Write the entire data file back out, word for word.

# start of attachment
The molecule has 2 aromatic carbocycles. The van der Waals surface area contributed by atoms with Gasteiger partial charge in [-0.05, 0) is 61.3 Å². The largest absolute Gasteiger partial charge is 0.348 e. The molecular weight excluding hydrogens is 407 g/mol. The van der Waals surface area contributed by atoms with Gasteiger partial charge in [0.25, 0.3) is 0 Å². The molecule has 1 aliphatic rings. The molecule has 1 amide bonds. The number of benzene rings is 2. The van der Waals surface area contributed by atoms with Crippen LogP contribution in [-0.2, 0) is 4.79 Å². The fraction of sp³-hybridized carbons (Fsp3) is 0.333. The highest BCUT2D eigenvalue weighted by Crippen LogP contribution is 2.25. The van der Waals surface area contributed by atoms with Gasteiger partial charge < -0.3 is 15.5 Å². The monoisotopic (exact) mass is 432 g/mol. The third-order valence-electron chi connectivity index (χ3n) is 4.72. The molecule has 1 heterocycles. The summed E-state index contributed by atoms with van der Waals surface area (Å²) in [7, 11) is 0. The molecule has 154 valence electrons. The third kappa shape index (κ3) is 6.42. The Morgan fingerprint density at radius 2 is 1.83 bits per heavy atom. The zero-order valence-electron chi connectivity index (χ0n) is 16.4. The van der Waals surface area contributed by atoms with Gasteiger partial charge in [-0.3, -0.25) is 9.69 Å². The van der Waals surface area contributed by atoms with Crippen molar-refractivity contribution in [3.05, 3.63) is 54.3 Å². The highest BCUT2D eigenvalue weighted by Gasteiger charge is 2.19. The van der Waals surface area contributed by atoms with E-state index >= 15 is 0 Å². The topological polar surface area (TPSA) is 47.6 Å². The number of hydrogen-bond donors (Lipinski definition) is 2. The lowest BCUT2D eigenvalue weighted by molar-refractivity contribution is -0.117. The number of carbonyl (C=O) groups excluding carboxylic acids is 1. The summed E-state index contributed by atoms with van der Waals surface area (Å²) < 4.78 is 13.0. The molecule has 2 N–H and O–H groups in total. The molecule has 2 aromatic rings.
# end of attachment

The molecule has 2 aromatic carbocycles. The van der Waals surface area contributed by atoms with Gasteiger partial charge in [-0.05, 0) is 61.3 Å². The largest absolute Gasteiger partial charge is 0.348 e. The molecular weight excluding hydrogens is 407 g/mol. The van der Waals surface area contributed by atoms with Gasteiger partial charge in [0.25, 0.3) is 0 Å². The molecule has 1 aliphatic rings. The molecule has 1 amide bonds. The number of benzene rings is 2. The van der Waals surface area contributed by atoms with Crippen LogP contribution in [-0.2, 0) is 4.79 Å². The fraction of sp³-hybridized carbons (Fsp3) is 0.333. The highest BCUT2D eigenvalue weighted by Crippen LogP contribution is 2.25. The van der Waals surface area contributed by atoms with Gasteiger partial charge < -0.3 is 15.5 Å². The monoisotopic (exact) mass is 432 g/mol. The third-order valence-electron chi connectivity index (χ3n) is 4.72. The molecule has 1 heterocycles. The summed E-state index contributed by atoms with van der Waals surface area (Å²) in [7, 11) is 0. The molecule has 154 valence electrons. The third kappa shape index (κ3) is 6.42. The Morgan fingerprint density at radius 2 is 1.83 bits per heavy atom. The zero-order valence-electron chi connectivity index (χ0n) is 16.4. The van der Waals surface area contributed by atoms with Gasteiger partial charge in [-0.3, -0.25) is 9.69 Å². The van der Waals surface area contributed by atoms with Crippen molar-refractivity contribution in [3.05, 3.63) is 54.3 Å². The highest BCUT2D eigenvalue weighted by Gasteiger charge is 2.19. The van der Waals surface area contributed by atoms with E-state index >= 15 is 0 Å². The topological polar surface area (TPSA) is 47.6 Å². The number of hydrogen-bond donors (Lipinski definition) is 2. The lowest BCUT2D eigenvalue weighted by molar-refractivity contribution is -0.117. The number of carbonyl (C=O) groups excluding carboxylic acids is 1. The summed E-state index contributed by atoms with van der Waals surface area (Å²) < 4.78 is 13.0. The molecule has 2 N–H and O–H groups in total. The molecule has 2 aromatic rings.